The second half of the Chapter also has a theological explanation. Verses 16 and following. It's the slavery issue. We've got both things going here in parallel columns in the text. He says again - Verse 15. Are we going to continue to sin - No. Don't you know that when you offer yourselves to someone to obey him as slaves, you are slaves to the one whom you obey--whether you are slaves to sin, which leads to death, or to obedience, which leads to righteousness? But thanks be to God that, though you used to be slaves to sin, you wholeheartedly obeyed the form of teaching to which you were entrusted. You have been set free from sin and have become slaves to righteousness.

I put this in human terms because you are weak in your natural selves. Just as you used to offer the parts of your body in slavery to impurity and to ever-increasing wickedness, so now offer them in slavery to righteousness leading to holiness. When you were slaves to sin, you were free from the control of righteousness. What benefit did you reap at that time from the things you are now ashamed of? Those things result in death! But now that you have been set free from sin and have become slaves to God, the benefit you reap leads to holiness, and the result is eternal life. For the wages of sin is death, but the gift of God is eternal life in Christ Jesus our Lord.

Did you notice in Verse 16 when you offer yourselves to someone, you've got worship language going on here? It's when you give yourself to someone as Brian quoted Bob Dillon (?) - "you've got to serve someone". And that essentially is what happened. The theological explanation is we tend to give ourselves to someone. Now we can give ourselves to sin and that sin will, in fact, produce slavery. Or, we can give ourselves to the Lord and it produces freedom.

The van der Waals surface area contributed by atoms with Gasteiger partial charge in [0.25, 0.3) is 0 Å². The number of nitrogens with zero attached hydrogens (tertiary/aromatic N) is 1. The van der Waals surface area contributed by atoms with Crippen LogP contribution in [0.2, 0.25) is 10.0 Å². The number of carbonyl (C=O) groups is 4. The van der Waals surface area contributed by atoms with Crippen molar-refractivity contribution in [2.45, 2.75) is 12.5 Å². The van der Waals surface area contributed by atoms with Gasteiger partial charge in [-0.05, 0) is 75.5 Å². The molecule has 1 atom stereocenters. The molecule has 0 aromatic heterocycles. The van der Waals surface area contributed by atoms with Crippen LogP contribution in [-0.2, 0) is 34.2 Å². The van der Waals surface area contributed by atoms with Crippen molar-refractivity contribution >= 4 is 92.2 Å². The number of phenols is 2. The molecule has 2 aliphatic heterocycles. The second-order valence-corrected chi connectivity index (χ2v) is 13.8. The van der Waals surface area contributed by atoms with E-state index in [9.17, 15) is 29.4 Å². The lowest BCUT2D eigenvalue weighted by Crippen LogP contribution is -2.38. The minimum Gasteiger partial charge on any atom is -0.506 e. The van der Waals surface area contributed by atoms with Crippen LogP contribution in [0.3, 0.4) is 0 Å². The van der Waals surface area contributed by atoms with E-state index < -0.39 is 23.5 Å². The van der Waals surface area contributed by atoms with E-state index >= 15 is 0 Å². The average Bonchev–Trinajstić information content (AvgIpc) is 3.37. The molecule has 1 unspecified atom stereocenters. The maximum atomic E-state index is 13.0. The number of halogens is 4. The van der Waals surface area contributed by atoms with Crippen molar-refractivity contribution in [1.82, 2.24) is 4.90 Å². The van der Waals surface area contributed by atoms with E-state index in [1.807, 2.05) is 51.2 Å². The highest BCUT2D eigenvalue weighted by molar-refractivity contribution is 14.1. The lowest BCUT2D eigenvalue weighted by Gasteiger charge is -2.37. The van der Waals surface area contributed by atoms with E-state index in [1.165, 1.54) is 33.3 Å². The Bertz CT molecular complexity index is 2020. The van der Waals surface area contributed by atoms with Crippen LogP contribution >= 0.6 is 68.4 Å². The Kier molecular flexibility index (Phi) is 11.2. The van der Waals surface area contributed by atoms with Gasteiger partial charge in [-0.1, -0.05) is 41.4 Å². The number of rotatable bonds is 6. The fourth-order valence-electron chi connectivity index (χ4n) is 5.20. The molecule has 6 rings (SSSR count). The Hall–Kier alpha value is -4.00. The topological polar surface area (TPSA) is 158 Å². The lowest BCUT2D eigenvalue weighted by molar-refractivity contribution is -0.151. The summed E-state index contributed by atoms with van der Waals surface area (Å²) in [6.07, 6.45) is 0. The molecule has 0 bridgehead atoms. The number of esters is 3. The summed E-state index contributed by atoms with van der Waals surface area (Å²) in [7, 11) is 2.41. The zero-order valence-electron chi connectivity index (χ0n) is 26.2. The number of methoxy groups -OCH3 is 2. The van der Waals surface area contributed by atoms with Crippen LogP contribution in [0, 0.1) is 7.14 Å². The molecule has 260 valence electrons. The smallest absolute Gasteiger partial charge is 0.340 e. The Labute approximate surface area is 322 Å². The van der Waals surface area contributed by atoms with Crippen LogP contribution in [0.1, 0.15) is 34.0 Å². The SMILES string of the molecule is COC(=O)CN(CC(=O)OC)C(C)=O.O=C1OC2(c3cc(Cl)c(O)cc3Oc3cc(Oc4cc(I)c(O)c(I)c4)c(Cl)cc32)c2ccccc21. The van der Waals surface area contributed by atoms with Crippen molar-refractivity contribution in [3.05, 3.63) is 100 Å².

In fact, there was an Old Testament habit that when a slave was set free, he had the privilege of turning around and giving himself back to the master in voluntary slavery, at which point they would take them to the door post of the house. They would take an awl and pierce their ear to the door. And that pierced ear was a statement that this person voluntarily enslaves themselves to this master.

I'm not sure that's what body piercing means today, but I don't think it means we're enslaved to something. I wonder if we could voluntarily recognize that slavery, as slavery to righteousness, because it is a worship statement. We either worship self or we worship Him.

Theological explanation that results in two big theological words. The first word is justification. And--frankly the Sunday school lesson that has helped me most is just as if I'd never sinned. That's what happens when Christ dies for you. He treats you as if you had never sinned. When he looks at you, he looks at you as innocent. He doesn't look at you and wade through the sin. When he looks at you, if you have become him, if you have given yourself to him, he sees you as if you were absolutely free from any sin in your life--ever!--PAST--PRESENT--FUTURE. It's the marvel of grace. Justified, just as if I'd never sinned at all.